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I was very happy, when not one but two people I know sent me this article:

The Judge makes some very poignant, but also painful points that all of us co-parents must digest as part of our healing process. In Part I, I will tackle the most difficult one, which is accepting the other parent.

“Perhaps you two made lousy choices as to whom you decided to be the other parent.” 

Ouch, but these words must be heard, retained, and applied for a good co-parenting relationships to thrive. It took me a long time to recognize that much of the anger and frustration that one parent feels towards the other parent boils down to her/his own shame, regret, and resentment over chosing the former partner. And those feelings of shame, regret, and resentment arise even when the other parent is not a “horrible” person.  In part, our regret grows out of shame. We were raised believing that nuclear families are better than divorced families.  Our shame over the failure of our relationship impacts how we view our co-parent and how we approach our co-parenting relationship. So whether we procreated with an ax murder or just some person who puts the toilet paper roll on incorrectly, we must first accept that we chose to reproduce with this person. Then, we must forgive ourselves for making that choice.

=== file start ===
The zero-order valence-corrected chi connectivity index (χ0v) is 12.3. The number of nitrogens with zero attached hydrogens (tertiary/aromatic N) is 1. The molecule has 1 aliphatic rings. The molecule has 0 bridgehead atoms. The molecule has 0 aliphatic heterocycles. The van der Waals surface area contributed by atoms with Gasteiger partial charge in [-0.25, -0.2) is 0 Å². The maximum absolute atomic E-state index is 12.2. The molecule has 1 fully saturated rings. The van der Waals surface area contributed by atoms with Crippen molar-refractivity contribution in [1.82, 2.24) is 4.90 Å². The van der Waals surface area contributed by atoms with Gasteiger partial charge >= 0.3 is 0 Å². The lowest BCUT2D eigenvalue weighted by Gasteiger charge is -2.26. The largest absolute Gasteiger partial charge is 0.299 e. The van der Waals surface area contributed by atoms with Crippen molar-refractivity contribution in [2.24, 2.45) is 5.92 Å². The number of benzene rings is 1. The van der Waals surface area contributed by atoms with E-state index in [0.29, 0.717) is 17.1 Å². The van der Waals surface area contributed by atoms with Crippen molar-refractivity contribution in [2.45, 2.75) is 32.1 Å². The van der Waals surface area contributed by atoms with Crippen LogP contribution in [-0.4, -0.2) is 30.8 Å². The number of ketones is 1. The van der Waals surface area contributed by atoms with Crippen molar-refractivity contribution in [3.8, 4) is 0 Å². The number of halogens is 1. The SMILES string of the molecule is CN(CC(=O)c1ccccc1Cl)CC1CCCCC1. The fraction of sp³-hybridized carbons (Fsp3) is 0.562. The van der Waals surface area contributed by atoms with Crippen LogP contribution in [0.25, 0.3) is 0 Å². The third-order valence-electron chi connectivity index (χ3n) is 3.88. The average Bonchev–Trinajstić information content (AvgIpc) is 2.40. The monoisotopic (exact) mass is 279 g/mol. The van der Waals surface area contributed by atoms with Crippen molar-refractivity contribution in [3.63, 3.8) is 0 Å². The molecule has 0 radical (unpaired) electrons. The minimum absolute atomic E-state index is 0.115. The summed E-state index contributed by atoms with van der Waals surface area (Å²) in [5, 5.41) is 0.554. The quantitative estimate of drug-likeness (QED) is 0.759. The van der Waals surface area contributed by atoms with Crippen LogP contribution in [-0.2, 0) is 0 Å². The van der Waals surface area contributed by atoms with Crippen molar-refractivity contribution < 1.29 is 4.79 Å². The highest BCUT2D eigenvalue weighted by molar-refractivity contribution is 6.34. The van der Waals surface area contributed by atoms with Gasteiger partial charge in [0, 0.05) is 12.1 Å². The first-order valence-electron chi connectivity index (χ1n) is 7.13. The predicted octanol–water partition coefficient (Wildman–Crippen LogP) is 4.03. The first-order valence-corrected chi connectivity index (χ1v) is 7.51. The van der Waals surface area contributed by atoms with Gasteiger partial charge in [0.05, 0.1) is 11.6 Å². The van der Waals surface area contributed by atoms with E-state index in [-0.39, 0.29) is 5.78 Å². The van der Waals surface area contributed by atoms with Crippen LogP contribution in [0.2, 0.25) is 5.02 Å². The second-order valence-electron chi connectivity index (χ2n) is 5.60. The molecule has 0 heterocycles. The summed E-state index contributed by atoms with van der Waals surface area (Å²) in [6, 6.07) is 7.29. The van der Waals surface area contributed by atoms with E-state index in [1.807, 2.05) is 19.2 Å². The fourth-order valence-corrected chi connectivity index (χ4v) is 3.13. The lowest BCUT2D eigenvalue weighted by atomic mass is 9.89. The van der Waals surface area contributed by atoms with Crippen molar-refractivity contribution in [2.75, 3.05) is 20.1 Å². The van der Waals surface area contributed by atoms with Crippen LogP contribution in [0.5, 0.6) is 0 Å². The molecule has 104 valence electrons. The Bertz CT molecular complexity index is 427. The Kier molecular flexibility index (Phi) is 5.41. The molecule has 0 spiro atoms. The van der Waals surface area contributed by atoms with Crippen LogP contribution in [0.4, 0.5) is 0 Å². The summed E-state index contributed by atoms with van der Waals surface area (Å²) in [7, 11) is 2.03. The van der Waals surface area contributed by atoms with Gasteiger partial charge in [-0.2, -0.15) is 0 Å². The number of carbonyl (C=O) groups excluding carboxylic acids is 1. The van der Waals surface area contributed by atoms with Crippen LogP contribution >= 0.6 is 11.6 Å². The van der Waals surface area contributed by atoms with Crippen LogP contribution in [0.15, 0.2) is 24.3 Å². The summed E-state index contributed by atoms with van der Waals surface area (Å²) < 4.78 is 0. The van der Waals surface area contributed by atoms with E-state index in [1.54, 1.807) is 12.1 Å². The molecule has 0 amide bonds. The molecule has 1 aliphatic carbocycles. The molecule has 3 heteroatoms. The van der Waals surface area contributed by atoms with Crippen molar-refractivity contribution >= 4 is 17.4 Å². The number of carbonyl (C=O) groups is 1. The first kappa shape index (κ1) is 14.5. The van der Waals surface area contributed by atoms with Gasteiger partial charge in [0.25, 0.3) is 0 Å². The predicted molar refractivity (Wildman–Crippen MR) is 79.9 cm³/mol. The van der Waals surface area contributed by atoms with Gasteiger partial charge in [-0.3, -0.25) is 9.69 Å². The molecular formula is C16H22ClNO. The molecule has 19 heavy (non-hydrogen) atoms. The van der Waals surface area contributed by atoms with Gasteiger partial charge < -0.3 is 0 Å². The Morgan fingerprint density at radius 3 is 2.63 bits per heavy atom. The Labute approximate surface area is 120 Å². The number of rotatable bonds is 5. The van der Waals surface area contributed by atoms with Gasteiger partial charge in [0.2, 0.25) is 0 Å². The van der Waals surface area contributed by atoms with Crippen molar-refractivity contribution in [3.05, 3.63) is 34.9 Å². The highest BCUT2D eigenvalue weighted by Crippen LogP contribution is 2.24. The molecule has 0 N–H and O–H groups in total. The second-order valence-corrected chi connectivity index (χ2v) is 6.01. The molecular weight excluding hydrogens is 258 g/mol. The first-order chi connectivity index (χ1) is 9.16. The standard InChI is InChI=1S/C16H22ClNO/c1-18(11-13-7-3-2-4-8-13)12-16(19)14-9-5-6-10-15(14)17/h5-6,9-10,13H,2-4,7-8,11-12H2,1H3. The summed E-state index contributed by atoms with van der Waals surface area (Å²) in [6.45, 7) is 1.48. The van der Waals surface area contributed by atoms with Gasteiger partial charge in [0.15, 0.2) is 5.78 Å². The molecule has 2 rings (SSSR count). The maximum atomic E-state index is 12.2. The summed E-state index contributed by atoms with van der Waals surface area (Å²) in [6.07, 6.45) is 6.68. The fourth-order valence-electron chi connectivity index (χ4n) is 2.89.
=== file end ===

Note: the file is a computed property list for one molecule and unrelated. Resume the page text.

First, You Must Forgive Yourself, Then You Will See the Other Parent in a More Positive Light

Yes, I saidforgive yourself.” Because I have found no better way to move past the shame, regret, and resentment, than self-forgiveness. You could not predict the future, and it is not fair to berate yourself for falling in love. Once you forgive yourself, you can move on to making the best of your situation. I find that clients who can forgive themselves for picking the other parent can also forgive the other parent for their preceived deficits. When you can start to see each of you as valuable to your mutual children, you can build a positive co-parenting relationship. Positive co-parenting relationships are in the best interest of your shared children.

I will close part one of this two part series here because this is a lot to process. I know because I too had to process this truth. When I did, my co-parenting relationship improved greatly. And when I implemented the lesson into my parenting, my kids’ experience improved too. Part two will focus more on that aspect. For now, I am here if you and your spouse need help to proceed with the care that your children deserve.

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